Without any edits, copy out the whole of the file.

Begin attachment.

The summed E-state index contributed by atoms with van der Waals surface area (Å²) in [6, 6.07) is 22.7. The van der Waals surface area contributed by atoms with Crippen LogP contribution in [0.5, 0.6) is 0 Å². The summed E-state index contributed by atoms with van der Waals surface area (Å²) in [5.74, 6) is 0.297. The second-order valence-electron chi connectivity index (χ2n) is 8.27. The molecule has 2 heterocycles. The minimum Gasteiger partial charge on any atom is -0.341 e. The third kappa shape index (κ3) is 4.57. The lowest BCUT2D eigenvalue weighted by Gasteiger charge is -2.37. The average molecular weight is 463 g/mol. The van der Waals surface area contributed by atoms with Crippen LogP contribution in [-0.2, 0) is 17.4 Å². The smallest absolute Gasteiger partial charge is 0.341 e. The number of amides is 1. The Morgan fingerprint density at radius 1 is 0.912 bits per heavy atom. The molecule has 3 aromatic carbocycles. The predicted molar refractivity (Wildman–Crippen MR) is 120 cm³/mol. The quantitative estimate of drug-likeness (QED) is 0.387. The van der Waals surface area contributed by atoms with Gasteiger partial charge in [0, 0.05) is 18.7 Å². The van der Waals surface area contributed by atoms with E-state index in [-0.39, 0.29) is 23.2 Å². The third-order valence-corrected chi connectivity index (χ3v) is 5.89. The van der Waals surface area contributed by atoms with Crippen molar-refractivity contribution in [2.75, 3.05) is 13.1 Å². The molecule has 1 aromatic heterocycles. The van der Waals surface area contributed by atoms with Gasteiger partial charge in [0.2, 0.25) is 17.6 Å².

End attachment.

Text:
The summed E-state index contributed by atoms with van der Waals surface area (Å²) in [6, 6.07) is 22.7. The van der Waals surface area contributed by atoms with Crippen LogP contribution in [0.5, 0.6) is 0 Å². The summed E-state index contributed by atoms with van der Waals surface area (Å²) in [5.74, 6) is 0.297. The second-order valence-electron chi connectivity index (χ2n) is 8.27. The molecule has 2 heterocycles. The minimum Gasteiger partial charge on any atom is -0.341 e. The third kappa shape index (κ3) is 4.57. The lowest BCUT2D eigenvalue weighted by Gasteiger charge is -2.37. The average molecular weight is 463 g/mol. The van der Waals surface area contributed by atoms with Crippen LogP contribution in [-0.2, 0) is 17.4 Å². The smallest absolute Gasteiger partial charge is 0.341 e. The number of amides is 1. The Morgan fingerprint density at radius 1 is 0.912 bits per heavy atom. The molecule has 3 aromatic carbocycles. The predicted molar refractivity (Wildman–Crippen MR) is 120 cm³/mol. The quantitative estimate of drug-likeness (QED) is 0.387. The van der Waals surface area contributed by atoms with Gasteiger partial charge in [0, 0.05) is 18.7 Å². The van der Waals surface area contributed by atoms with E-state index in [-0.39, 0.29) is 23.2 Å². The third-order valence-corrected chi connectivity index (χ3v) is 5.89. The van der Waals surface area contributed by atoms with Crippen molar-refractivity contribution in [2.75, 3.05) is 13.1 Å². The molecule has 1 aromatic heterocycles. The van der Waals surface area contributed by atoms with Gasteiger partial charge in [0.2, 0.25) is 17.6 Å².